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13/01/2012

Te Kauhua phase 3 case studies: Taihape Area School Project 1

The Taihape Area School case studies are part of the Te Kauhua case studies report (2010), prepared for the Ministry of Education by Dr Ruth Gorinski. As part of their action research for Te Kauhua phase 3, Taihape Area School undertook two projects. For Project 1 they investigated what really makes a difference for Māori student achievement outcomes within a ‘place based’ educational context. Project 2 involved the collaborative development of e-portfolios to engage whānau in the student learning partnership.

Background

Taihape Area School (TAS) is a decile four, year 1-13 school with a roll of 404 students of which 60% identify as Māori. The school has been involved in the Te Kauhua initiative since 2005.

Research Question

Taihape Area School worked on two research projects. The first of these was the development of a Mōkai Patea curriculum. The specific question that underpinned this research was: What really makes a difference for Māori student achievement outcomes within a ‘place based’ educational context?

Impetus for the initiative

The impetus for the initiative arose from an expressed desire by whānau and iwi for a place based curriculum. Both whānau and iwi wanted the opportunity to be involved in defining how each of the curriculum vision areas - confident, connected, actively involved, lifelong learners - relates and is dependent on that which comes from ‘te ao Maori’ and more specifically Mokai Patea.

To initiate the process, Mōkai Patea Iwi accepted a tono from TAS to develop a framework and structure for productive partnerships. The intention was to consolidate iwi endorsed Mokai Patea knowledge, skills, and attitudes within the TAS curriculum and create a process that was transferable to other schools.

What was done?

TAS and Iwi worked together to co-construct a Mōkai Patea curriculum. The focus was on teachers building their knowledge of tikanga so they could affirm Māori students' culture and support their learning and success. Iwi and whānau wanted the local context to be embedded in students' learning.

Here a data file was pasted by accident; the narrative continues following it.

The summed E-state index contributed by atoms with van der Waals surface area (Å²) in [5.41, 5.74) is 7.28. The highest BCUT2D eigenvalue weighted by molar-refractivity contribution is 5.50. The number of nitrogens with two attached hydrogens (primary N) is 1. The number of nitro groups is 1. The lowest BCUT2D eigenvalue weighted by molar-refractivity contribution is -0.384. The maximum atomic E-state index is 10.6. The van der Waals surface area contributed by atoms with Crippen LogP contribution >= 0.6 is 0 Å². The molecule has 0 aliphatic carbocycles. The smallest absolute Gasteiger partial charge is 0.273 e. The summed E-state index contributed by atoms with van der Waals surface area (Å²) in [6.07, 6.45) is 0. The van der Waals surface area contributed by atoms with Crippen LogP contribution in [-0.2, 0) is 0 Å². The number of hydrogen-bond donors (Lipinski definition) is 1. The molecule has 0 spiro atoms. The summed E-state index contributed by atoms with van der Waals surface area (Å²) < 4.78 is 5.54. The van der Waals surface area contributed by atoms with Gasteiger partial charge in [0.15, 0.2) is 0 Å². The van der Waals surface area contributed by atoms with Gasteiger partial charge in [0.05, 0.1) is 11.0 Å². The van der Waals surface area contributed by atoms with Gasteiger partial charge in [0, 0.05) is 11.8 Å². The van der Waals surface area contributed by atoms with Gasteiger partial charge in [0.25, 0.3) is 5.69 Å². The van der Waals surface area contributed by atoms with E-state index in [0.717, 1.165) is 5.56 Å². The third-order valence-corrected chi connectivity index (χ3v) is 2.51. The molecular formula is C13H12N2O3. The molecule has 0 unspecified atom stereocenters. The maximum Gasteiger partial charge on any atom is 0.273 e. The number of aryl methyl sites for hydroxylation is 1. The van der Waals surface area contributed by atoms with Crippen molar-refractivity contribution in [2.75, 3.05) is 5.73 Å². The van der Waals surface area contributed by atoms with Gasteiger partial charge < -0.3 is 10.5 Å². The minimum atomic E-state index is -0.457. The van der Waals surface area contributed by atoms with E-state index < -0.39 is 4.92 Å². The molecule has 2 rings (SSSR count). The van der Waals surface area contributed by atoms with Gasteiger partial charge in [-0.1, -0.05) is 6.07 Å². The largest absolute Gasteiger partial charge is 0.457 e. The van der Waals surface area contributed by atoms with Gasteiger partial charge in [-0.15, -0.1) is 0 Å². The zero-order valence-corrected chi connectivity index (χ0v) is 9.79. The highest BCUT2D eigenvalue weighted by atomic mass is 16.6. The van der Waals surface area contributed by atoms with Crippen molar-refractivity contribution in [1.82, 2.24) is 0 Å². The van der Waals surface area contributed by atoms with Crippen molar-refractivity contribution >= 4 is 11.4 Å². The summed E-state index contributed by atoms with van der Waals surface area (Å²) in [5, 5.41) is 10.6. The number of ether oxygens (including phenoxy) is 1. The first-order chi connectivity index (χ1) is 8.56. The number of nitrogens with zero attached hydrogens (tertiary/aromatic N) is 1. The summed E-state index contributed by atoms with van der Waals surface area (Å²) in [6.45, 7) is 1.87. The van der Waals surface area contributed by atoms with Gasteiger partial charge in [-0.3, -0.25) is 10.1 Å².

Staff learned alongside whānau - in the true spirit of ako – to create a curriculum that was reflective of four Māori values that reflect the key competencies in the curriculum. These tikanga or values included:

Rangatiratanga: self affirmation, efficacy, the characteristics of the leader - in order to increase leadership opportunities

Manaakitanga: acknowledging, affirming stakeholders - in order to strengthen relationships

Whānaungatanga: a team approach, shared roles and responsibilities – in order to plan succession

Wairuatanga: acknowledging the spirit behind the face/action – in order to build intrinsic motivation

Te Reo: This was identified as being ‘te mauri o te mana Māori.’ It was acknowledged that building te reo capability would affirm “Mōkai Patea-tanga” and Māori-tanga. 

Iwi, whānau, and the school agreed to develop the curriculum through two major initiatives: Te Ara Pounamu and wananga. Te Ara Pounamu was a whole school production that involved the development of shared understandings of the four values, and the collective pursuit of actions that would see them reflected across all levels of the school.

Iwi-whānau-staff two day wananga were held at local marae. Staff learned about mana whenua, local history, tupuna, and landmarks, as well as about the four Māori values and their impact upon tikanga. Participants learnt waiata and mihi and Iwi tutors worked with staff to develop programmes and resources that supported whānau and teacher learning throughout the wananga. This professional learning enabled all contributors to the Mōkai Patea curriculum to develop shared understandings and learnings.

What was the impact on student learning and achievement?